by Linda KC Reynolds
The Antelope Valley Chapter of the International Test and Evaluation Association recently hosted guest speaker, President of Dynetics Technical Solutions Steve Cook, at their quarterly luncheon at Club Muroc on Edwards Air Force Base, Calif., where he presented “The Future of Human Space Flight.”
ITEA members come together to learn and share with others from industry, government and academia, who are involved with the development and application of the policies and techniques used to assess effectiveness, reliability, interoperability and safety of existing, legacy and future technology-based weapon and non-weapon systems and products throughout their lifecycle.
“ITEA’s mission is absolutely critical when we see the kinds of things going on today,” said Cook who worked at NASA for 20 years before transferring to the private industry nine years ago. He still consults with NASA.
“Exploration has been influenced by governments and politics since day one,” said Cook as he explained that the Chinese were close to discovering new lands as far west as Africa when the political leadership changed, ending exploration. In 1500 it became a capital offense for the Chinese to build a ship with more than two masts, ending exploration.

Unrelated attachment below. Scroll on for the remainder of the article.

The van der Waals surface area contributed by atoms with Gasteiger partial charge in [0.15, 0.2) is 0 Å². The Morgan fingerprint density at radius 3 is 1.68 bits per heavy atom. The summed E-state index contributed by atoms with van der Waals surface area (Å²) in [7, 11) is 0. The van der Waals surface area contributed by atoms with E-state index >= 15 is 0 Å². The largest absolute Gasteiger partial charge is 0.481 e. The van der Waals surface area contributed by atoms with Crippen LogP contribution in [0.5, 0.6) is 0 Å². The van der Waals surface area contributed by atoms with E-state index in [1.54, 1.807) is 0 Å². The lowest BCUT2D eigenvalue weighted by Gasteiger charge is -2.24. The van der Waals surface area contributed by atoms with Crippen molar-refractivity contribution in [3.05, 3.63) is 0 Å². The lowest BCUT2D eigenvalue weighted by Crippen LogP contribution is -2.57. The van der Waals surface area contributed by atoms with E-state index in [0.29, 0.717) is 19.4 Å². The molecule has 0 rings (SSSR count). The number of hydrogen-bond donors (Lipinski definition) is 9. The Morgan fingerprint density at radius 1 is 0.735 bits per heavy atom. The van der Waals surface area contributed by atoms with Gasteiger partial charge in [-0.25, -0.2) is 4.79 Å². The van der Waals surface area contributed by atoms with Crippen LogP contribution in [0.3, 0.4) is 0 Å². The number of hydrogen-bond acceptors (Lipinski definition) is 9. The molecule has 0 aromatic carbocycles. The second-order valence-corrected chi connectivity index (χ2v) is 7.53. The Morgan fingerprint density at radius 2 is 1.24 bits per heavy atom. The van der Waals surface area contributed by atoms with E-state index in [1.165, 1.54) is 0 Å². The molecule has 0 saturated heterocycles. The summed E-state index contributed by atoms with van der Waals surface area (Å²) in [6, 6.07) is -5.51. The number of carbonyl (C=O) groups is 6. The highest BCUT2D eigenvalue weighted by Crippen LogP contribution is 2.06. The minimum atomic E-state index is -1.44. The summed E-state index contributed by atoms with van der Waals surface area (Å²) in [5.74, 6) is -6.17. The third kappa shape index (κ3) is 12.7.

“Successful, enduring and sustainable exploration is always tied to scientific exploration, discovery and commerce working together. They have always interlinked themselves and that is the common theme that what we presented to President Trump when he took office,” said Cook.
Government funding for the International Space Station program is scheduled to end in 2025, the same time NASA and private companies plan to land on Mars.
“Vice President Mike Pence is heading up the National Space Council and he is very enthusiastic about the space program.” Cook said it is interesting to see how Pence rolls up his sleeves, asks questions and starts delegating action items to four-star generals. Pence has also visited Mojave Air and Space Port.
“Exponential progress is expected in six to eight years, not 30; this is in our grasp,” said Cook as he explained timelines and showed photos of actual rocket boosters, launch pads and spacecraft that are already being tested. One company has built two SLS solid rocket boosters that weigh 1.6 million pounds and each booster generates 3.6 million pounds of thrust.